Motivational Interviewing: Assessing Readiness for Change in a Primary Care Setting

Tobacco use is the single most preventable cause of disease, disability, and death in the United States. In this role it places a profound burden on both the medical care system (estimated costs are over 193 billion annually) and U.S. economy. It is because of this that Tobacco was one of the twelve chosen Leading Health Indicators under the Healthy People 2020 Objectives.

Healthcare providers who have patients that actively smoke can be in a difficult position.  Often times, it can feel as if there are time constraints that will not allow for an adequate conversation regarding the impact of smoking and the steps toward cessation. In addition, it is vital that the conversation not appear to the patient as confrontational or patronizing. Likely, the patient is aware that their smoking is detrimental to their health: They are not looking for a reminder, but a solution.

To help work with a patient toward smoking cessation will take time, patience and positive, supportive communication. However, providers now have an opportunity to bill for the time spent with a patient counseling him/her on tobacco cessation utilizing the CMS Prevention Codes, and by utilizing Motivational Interviewing, providers can effectively converse and interact with patients to assist them to make positive changes.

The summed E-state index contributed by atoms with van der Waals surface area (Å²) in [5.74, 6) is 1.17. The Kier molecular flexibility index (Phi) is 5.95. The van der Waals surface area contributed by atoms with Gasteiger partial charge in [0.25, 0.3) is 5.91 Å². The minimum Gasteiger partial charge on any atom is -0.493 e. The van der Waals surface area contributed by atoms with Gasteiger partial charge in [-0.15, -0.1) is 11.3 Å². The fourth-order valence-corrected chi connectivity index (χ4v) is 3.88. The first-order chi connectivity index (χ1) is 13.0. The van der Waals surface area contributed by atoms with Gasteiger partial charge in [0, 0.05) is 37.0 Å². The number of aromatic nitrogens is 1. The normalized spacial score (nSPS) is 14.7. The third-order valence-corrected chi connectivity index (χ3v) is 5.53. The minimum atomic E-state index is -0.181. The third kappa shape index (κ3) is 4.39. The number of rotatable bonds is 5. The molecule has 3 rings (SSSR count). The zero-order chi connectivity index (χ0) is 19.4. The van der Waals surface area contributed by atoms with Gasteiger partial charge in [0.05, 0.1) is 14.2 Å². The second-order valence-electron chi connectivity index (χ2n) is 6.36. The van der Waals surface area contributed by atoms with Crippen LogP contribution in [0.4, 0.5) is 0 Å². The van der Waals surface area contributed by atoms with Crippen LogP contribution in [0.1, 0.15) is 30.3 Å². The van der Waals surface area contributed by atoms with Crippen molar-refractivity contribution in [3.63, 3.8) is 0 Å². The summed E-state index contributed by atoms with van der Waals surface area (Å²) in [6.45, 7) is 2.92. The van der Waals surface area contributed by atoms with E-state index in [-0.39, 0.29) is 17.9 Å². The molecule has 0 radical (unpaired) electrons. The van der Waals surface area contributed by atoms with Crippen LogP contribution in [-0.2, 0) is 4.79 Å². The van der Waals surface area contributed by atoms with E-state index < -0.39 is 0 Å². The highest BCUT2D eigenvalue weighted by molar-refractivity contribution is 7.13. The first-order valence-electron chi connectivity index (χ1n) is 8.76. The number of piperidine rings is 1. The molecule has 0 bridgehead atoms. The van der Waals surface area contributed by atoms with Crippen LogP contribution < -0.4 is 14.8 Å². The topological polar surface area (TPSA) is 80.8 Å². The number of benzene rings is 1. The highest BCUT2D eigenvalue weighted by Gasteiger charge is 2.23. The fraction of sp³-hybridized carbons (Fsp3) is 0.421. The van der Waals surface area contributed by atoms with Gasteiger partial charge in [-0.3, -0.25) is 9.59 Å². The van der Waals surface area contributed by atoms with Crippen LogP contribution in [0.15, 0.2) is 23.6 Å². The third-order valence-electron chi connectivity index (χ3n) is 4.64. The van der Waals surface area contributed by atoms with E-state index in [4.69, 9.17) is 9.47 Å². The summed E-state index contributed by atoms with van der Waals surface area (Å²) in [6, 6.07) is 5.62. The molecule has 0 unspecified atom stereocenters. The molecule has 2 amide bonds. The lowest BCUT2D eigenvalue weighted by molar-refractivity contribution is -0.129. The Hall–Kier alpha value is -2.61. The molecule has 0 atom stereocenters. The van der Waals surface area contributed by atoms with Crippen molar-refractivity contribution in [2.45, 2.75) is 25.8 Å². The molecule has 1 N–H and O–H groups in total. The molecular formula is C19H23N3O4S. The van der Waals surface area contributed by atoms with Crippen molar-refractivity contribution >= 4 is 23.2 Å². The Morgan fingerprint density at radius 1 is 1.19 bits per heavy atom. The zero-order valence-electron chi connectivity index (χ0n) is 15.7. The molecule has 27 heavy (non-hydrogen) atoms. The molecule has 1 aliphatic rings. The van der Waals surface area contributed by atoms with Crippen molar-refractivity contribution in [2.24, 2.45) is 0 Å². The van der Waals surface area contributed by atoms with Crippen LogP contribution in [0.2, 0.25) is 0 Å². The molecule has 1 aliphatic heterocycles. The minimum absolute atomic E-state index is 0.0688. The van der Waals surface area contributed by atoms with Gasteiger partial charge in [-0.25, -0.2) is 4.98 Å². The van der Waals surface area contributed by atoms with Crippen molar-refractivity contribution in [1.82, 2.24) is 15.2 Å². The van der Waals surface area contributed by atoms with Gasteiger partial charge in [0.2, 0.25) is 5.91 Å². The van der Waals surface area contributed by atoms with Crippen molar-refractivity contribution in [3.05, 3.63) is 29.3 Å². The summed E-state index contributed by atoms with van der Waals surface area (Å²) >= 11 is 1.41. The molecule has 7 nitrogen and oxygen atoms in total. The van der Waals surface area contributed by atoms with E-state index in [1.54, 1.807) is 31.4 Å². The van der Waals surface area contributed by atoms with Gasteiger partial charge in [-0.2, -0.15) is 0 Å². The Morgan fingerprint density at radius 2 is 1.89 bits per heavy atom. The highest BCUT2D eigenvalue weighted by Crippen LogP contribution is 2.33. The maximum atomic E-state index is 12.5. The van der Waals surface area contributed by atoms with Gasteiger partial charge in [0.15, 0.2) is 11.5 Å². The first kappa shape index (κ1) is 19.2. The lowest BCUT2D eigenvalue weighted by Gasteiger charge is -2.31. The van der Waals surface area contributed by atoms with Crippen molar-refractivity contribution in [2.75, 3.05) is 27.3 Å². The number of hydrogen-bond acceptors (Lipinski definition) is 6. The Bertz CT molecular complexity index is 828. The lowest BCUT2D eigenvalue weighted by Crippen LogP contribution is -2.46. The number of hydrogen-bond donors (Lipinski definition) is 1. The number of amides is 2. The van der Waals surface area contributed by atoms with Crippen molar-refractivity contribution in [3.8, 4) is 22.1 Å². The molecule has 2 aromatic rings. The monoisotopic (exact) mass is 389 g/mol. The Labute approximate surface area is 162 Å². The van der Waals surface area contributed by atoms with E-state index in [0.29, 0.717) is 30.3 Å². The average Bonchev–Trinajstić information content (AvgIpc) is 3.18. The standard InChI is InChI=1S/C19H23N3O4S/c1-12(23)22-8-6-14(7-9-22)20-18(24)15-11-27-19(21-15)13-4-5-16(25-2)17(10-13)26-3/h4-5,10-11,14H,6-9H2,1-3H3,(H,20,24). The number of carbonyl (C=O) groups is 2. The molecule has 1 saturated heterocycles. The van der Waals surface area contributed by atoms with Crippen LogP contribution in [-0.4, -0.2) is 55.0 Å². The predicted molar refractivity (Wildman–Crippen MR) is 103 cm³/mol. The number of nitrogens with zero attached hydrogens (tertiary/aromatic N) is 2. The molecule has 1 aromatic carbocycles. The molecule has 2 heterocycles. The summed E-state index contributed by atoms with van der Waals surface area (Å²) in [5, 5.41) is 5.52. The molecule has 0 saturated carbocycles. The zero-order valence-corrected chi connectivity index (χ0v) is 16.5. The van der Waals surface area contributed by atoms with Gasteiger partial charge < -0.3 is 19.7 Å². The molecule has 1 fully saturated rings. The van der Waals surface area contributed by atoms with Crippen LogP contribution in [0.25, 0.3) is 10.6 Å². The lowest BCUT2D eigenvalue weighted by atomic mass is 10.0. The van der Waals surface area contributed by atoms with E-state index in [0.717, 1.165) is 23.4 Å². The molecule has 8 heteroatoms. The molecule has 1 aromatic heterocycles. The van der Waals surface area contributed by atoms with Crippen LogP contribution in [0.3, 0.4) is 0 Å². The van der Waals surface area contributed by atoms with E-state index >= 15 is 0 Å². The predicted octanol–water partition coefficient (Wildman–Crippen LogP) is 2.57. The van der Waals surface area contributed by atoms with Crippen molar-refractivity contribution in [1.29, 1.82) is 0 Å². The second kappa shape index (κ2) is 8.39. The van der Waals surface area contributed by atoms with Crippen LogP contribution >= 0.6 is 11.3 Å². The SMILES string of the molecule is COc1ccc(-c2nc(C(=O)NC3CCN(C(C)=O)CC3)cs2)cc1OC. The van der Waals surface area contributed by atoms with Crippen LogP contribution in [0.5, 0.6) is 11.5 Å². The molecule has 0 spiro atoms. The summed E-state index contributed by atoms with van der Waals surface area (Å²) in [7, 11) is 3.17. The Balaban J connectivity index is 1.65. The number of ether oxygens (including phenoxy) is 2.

Motivational Interviewing (MI) is a person-centered communication method of fostering change by helping a person explore and resolve ambivalence. Rather than using external pressure, MI looks for ways to access internal motivation for change. MI consists of four main principles: expressing empathy and avoiding arguing, developing discrepancy, rolling with resistance, and supporting self-efficacy (client’s belief that they can make the change).

By utilizing open-ended questions the provider can initially assess the patients beliefs about their smoking. Examples of open-ended questions include: “What do you think it would be like to quit smoking?”, and “What do you think would be helpful to you in quitting smoking?”. The provider can then effectively work with the patient toward achieving their goal by each of them understanding what role they play in making the change, and how the provider can support the patient’s efforts. Follow-up assessments and counseling of tobacco cessation can also be billed under CMS Codes which allow the provider to stay active in the intervention plan that the patient and provider developed.

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